By Chris Richard
One of the very first provisions of national health care reform to take effect was a rule barring insurance companies from limiting or denying coverage for a child due to a “pre-existing condition,” a health problem that developed before the child applied for insurance.
Now, some health care scholars and activists say it’s time to extend that principle to what they call another kind of pre-existing condition that makes children especially vulnerable: immigration status.
Under national health care reform law, undocumented immigrants are barred from federal programs such as Medicaid and, in reform provisions scheduled to take effect in 2014, won’t be allowed to use their own money to buy into state-run health benefit exchanges offering insurance at more affordable prices. Legally documented immigrants who have been in the country less than five years also are locked out.
Activists say one method to provide such coverage might be an expansion on “California’s Bridge to Reform.”
Since the mid-1970s, California counties have used property tax revenues and federal dollars to fund health care services for the indigent and to reimburse local hospitals for uncompensated care for the uninsured. Six years ago, federal authorities allowed the 10 largest counties in the state to expand upon their health offerings, providing health maintenance services as well as acute care.
Under the Bridge to Reform, federal authorities will give the state roughly $8 billion in Medicaid matching funds over five years to extend Medi-Cal insurance coverage to nearly half a million uninsured adults.
Anthony Wright, executive director of Health Access, a Sacramento-based consumer organization, called the Bridge “a win-win-win, whether for the families, whether for the county, whether for the state, whether for the health care system as a whole.”
“But that doesn’t mean it’s perfect,” he said.
“We think the exclusion of undocumented people is unfortunate. And the exclusion of allowing people who are undocumented to use their own money to buy coverage, that’s an exclusion that never made any sense to us. Presumably, you would want people to have coverage.”
Meanwhile, other funding sources to provide medical care for the undocumented are starting to dry up. For instance, by 2019 the Department of Health and Human Services projects a $50 billion reduction in federal “disproportionate share” payments to hospitals treating the indigent.
“As part of health care reform the federal government said, ‘We’re going to cut that money because most people will be insured,’” said Shana Alex Lavarreda, director of health insurance studies at the UCLA Center for Health Policy Research. “In California, we have a larger proportion of people who will remain uninsured, because we have a larger percentage of people who don’t meet those citizenship requirements.”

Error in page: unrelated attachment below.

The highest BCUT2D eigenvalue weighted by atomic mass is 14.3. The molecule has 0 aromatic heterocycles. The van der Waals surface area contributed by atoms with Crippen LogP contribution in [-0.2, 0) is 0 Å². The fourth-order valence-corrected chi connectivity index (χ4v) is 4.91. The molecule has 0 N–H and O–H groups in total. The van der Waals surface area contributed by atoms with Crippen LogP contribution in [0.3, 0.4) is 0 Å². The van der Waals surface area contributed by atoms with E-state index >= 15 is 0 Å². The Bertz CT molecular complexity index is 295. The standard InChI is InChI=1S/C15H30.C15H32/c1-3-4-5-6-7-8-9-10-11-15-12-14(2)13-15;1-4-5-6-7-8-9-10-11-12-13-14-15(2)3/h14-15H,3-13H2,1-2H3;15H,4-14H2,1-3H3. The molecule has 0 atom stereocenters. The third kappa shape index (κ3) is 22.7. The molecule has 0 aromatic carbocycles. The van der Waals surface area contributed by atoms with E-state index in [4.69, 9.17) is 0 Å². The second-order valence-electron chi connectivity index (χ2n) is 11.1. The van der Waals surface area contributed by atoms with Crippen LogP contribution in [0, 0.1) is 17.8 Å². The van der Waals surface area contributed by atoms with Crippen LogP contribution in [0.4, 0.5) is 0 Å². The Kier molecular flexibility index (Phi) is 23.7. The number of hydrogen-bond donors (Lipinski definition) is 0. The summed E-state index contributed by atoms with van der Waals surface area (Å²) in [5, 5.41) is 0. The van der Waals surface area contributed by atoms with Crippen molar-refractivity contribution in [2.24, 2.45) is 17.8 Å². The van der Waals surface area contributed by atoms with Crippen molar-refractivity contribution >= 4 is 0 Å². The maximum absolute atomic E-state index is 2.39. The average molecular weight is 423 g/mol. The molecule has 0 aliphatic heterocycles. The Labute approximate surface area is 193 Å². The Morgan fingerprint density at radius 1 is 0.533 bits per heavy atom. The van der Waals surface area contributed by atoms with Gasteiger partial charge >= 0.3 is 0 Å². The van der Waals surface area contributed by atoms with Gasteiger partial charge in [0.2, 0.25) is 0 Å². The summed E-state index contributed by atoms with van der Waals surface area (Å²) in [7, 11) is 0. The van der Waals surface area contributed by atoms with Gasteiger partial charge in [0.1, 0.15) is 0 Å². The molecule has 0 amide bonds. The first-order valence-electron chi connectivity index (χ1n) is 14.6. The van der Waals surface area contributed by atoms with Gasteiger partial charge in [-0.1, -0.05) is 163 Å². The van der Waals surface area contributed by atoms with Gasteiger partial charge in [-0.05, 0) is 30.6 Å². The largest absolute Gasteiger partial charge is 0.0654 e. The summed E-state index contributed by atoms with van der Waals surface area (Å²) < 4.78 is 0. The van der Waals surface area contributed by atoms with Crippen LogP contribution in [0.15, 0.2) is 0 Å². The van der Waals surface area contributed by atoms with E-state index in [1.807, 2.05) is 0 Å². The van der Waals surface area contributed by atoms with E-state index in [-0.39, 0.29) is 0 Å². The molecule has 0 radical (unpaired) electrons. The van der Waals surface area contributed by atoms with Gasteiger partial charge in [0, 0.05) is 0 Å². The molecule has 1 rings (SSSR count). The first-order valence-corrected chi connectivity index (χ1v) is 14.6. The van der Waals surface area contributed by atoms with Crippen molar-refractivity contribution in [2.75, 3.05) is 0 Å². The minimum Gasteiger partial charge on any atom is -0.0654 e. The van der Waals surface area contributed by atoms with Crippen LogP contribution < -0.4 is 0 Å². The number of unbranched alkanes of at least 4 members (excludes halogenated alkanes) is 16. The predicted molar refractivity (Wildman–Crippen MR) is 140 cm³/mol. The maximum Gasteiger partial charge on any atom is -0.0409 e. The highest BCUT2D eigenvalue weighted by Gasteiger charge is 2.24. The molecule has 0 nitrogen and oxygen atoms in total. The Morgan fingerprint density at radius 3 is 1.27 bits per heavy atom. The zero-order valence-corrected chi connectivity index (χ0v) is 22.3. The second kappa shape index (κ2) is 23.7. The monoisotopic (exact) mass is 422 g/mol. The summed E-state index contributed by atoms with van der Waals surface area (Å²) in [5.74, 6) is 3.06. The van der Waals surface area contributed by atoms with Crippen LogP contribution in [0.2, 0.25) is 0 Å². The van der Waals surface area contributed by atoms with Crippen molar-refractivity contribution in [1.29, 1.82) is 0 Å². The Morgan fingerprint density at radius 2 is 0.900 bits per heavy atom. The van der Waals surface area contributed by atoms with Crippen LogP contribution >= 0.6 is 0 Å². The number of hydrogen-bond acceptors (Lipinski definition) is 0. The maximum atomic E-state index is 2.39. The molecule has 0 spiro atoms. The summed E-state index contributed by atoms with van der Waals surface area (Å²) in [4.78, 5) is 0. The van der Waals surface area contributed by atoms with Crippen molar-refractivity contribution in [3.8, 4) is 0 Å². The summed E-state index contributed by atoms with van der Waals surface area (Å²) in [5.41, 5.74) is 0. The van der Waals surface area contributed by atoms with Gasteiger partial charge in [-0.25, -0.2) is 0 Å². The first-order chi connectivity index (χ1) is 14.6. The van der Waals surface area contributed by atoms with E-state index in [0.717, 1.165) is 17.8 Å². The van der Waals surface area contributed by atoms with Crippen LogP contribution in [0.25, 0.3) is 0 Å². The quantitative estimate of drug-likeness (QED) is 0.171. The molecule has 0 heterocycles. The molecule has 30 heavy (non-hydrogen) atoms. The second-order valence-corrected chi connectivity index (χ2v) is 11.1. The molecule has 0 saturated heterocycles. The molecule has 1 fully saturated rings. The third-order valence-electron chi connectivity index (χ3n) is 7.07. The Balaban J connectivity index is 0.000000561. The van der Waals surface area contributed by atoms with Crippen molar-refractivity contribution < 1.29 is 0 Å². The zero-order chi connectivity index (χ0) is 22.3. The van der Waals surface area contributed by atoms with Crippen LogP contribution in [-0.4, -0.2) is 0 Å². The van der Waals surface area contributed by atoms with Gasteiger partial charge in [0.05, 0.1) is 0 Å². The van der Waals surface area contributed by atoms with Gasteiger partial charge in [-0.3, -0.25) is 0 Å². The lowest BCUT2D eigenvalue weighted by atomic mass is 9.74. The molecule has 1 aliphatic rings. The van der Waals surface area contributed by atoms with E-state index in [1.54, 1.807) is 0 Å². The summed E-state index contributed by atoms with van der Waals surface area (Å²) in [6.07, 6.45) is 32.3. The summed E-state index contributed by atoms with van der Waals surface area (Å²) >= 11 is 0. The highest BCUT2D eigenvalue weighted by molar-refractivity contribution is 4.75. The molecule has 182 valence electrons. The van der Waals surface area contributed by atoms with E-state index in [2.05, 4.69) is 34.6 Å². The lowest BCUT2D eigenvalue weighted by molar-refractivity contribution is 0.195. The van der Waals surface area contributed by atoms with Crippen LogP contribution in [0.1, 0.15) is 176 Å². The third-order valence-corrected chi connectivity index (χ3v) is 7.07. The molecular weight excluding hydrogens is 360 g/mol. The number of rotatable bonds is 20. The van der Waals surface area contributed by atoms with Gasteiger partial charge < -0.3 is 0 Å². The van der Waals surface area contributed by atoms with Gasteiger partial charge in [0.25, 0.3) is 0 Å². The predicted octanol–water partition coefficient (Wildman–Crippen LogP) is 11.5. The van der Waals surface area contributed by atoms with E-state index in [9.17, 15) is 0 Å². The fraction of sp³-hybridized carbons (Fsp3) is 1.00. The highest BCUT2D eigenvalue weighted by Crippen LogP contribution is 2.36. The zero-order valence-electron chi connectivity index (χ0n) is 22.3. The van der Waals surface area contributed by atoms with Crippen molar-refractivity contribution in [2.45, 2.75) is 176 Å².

Lavarreda recently published a study predicting that as many as 220,000 uninsured California children will be excluded from health care reform programs because either they or their parents are undocumented. She estimates that another 10,000 children with household incomes qualifying them for Medi-Cal and legally in the country could be dropped from the program because they’ve been in the United States less than five years.
State lawmakers repeatedly rejected attempts by former Gov. Arnold Schwarzenegger to cut state subsidies for health services for legal immigrants who haven’t passed the five-year mark. Gov. Jerry Brown didn’t seek similar reductions in budget negotiations this year.
“But it’s something that’s come up before and could easily come up again,” Lavaretta said.
At the Los Angeles-based St. John’s Well Child and Family Center, president and chief executive officer Jim Mangia is bracing for a $4 million annual hit when the county-based Community Clinic Expansion Project expires in December 2012.
The clinic serves some 25,000 children annually, about a third of them undocumented, Mangia said. He’s lobbying to have the county funds extended, while also increasing fundraising efforts.
“Do we want a lot of kids running around with diseases that are curable? These are diseases that we haven’t seen in a long time, like mumps and measles and tuberculosis, that will spread if we don’t take care of that population,” Mangia said
“It’s also a moral and ethical question. I stand firmly on the side that the undocumented must be cared for.”
Ellen Rothman, chief medical officer at St. John’s , says she sees a lot of families where only some of the children, born in the United States, can qualify for Medi-Cal coverage.
“You can be in one exam room and have kid who has no insurance and another kid who does,” she said. “And trying to get glasses or something for a child with no insurance can be very challenging.”
At a St. John’s clinic in Compton, Maria Garcia says the challenges can be unrelenting.
Her 20-month old son Aaron and six-year-old daughter, Katherine, both are citizens and qualify for health insurance. But 14-year-old Roberto, born in Mexico, doesn’t.
Garcia, a native of Guanajuato, Mexico, brought Roberto into the country with her illegally, she said. She has polio, but can’t afford a new brace for her leg. Roberto has asthma and needs dental care, Garcia said.
“It’s difficult because the others have more benefits and he don’t have nothing,” she said. “Nothing.”
Roberto says he doesn’t expect the promises of health reform will ever apply to him.
“It’s possible, but who knows?” he said. “On some occasions, I get very upset because I’m not feeling well, but it’s just something I have to do, because we don’t have money.”